This week in Jewish history | Prisoner attempt unsuccessful revolt at Auschwitz - World Jewish Congress

This week in Jewish history | Prisoner attempt unsuccessful revolt at Auschwitz

This week in Jewish history | Prisoner attempt unsuccessful revolt at Auschwitz

The gates outside the Auschwitz-Birkenau death camp (c) United States Holocaust Memorial Museum

On 7 October 1944, prisoners assigned to Crematorium IV at the Auschwitz-Birkenau death camp rebelled after learning that they were going to be killed. 

Known as Sonderkommando, the prisoners were forced to assist in the mass killings of other prisoners, leading them from trains to the gas chambers and disposing of the mountains of corpses in the crematorium. If they refused, they themselves would be executed.

For months, Ester Wajcblum, Ella Gärtner, and Regina Safirsztain smuggled small amounts of gunpowder from a munitions factory within the Auschwitz complex to men and women in the camp’s resistance movement. It was then passed it to the Sonderkommando, who made makeshift bombs and grenades. 

The revolt began during a roll call in the afternoon when one of the prisoners attacked a Nazi officer with a hammer. The insurgents began to attack the SS from all sides with hammers, knives, and explosives. While the rebels killed three guards and blew up the crematorium and adjacent gas chamber, the Nazis defeated the revolt, killing 250 prisoners during the fighting, including mutiny leaders Załmen Gradowski and Józef Deresiński; another 200 prisoners were murdered after the mutiny was suppressed. While some prsio prisoners managed to cut through the fence and make it outside of the camp, some as far as the village of Rajsko, 4 kilometers away from the camp, they were apprehended by the SS.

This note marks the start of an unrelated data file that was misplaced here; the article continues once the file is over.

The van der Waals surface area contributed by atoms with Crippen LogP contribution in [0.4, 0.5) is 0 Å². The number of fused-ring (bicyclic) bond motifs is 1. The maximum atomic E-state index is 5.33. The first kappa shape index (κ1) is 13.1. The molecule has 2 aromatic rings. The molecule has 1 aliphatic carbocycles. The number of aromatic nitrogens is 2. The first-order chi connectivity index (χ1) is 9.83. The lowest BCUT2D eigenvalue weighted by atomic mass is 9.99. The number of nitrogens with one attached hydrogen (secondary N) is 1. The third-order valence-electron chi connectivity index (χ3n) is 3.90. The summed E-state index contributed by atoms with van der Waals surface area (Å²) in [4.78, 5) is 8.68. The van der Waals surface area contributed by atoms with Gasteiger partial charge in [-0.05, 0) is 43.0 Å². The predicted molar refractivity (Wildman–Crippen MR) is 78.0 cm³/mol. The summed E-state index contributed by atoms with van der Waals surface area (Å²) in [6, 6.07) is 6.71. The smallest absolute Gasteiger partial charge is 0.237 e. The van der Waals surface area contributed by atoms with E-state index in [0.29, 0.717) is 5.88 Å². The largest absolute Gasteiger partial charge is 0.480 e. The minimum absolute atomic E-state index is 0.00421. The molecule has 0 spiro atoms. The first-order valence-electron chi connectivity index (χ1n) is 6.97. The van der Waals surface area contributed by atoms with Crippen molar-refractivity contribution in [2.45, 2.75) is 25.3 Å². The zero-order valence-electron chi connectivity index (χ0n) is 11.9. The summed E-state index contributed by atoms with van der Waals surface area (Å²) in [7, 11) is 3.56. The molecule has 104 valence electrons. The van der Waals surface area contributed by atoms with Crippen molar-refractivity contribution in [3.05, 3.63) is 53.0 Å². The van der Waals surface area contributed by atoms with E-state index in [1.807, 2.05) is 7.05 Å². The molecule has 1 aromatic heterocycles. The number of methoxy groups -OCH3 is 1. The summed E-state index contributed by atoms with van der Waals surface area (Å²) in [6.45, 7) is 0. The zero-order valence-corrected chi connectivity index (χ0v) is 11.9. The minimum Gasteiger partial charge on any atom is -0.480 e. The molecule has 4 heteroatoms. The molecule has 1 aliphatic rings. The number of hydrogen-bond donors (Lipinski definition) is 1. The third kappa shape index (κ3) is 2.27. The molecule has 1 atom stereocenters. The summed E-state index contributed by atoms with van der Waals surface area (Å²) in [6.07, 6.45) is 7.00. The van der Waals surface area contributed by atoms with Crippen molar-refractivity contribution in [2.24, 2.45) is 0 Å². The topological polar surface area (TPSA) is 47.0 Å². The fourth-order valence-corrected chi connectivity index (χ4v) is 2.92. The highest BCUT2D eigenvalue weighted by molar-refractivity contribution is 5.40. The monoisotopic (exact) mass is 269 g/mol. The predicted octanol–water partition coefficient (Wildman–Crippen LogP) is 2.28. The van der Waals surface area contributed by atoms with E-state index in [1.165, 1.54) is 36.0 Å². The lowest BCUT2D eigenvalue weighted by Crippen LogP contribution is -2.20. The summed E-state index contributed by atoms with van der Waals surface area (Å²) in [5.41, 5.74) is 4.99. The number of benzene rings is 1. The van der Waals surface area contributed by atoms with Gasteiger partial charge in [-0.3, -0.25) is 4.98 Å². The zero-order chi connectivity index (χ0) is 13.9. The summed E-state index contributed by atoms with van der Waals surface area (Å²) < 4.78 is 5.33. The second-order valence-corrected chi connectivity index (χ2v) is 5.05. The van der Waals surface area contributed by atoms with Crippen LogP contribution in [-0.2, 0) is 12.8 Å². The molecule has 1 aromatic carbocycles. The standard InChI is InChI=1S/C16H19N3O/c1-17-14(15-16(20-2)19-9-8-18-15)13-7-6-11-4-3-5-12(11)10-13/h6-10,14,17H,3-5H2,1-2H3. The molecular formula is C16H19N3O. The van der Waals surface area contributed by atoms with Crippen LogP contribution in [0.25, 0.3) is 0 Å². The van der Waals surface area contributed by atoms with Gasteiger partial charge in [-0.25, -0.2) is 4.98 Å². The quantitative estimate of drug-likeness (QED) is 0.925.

The Sonderkommando consisted of 663 prisoners at the start of the rebellion. After the rebellion only 212 remained. 

Following an investigation, the SS identified four Jewish female prisoners who had been involved in supplying the explosives used to blow up the crematorium. All four of them—Róża Robota, Ella Gaertner, Regina Safirsztajn, and Estera Wajcblum—were publicly hanged in January 1945, only three weeks before the camp would be liberated, when some 7,000 prisoners were set free. In the last moments before her death, Robota shouted, “Be strong and be brave.”

The revolt followed similar acts armed Jewish resistance during the Holocaust, including in Treblinka and Sobibor, and ghetto revolts such as those in Bialystok and Warsaw.  

It is estimated that at least 1.3 million people were deported to Auschwitz between 1940 and 1945; of those, at least 1.1 million were murdered, including approximately one million Jews, 74,000 Poles, 21,000 Roma, and 15,000 Soviet prisoners of war.